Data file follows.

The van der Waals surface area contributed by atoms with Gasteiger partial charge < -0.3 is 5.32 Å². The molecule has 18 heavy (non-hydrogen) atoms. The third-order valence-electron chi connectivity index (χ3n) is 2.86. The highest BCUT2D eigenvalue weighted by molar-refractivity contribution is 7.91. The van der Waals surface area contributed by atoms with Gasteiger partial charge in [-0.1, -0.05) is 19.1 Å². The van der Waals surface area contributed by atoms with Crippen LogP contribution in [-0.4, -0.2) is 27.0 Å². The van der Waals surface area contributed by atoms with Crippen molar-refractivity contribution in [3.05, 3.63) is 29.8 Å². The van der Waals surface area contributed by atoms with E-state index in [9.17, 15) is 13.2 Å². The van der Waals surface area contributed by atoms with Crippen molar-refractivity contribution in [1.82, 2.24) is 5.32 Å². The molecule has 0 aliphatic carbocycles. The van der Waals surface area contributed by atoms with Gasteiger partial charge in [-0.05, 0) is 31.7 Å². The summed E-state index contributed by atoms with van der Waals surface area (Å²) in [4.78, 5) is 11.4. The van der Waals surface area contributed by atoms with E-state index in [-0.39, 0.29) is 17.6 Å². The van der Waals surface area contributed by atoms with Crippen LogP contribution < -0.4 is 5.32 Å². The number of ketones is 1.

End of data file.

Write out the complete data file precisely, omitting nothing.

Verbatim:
The van der Waals surface area contributed by atoms with Gasteiger partial charge < -0.3 is 5.32 Å². The molecule has 18 heavy (non-hydrogen) atoms. The third-order valence-electron chi connectivity index (χ3n) is 2.86. The highest BCUT2D eigenvalue weighted by molar-refractivity contribution is 7.91. The van der Waals surface area contributed by atoms with Gasteiger partial charge in [-0.1, -0.05) is 19.1 Å². The van der Waals surface area contributed by atoms with Crippen LogP contribution in [-0.4, -0.2) is 27.0 Å². The van der Waals surface area contributed by atoms with Crippen molar-refractivity contribution in [3.05, 3.63) is 29.8 Å². The van der Waals surface area contributed by atoms with E-state index in [9.17, 15) is 13.2 Å². The van der Waals surface area contributed by atoms with Crippen molar-refractivity contribution in [1.82, 2.24) is 5.32 Å². The molecule has 0 aliphatic carbocycles. The van der Waals surface area contributed by atoms with Gasteiger partial charge in [-0.05, 0) is 31.7 Å². The summed E-state index contributed by atoms with van der Waals surface area (Å²) in [4.78, 5) is 11.4. The van der Waals surface area contributed by atoms with E-state index in [-0.39, 0.29) is 17.6 Å². The van der Waals surface area contributed by atoms with Crippen LogP contribution < -0.4 is 5.32 Å². The number of ketones is 1.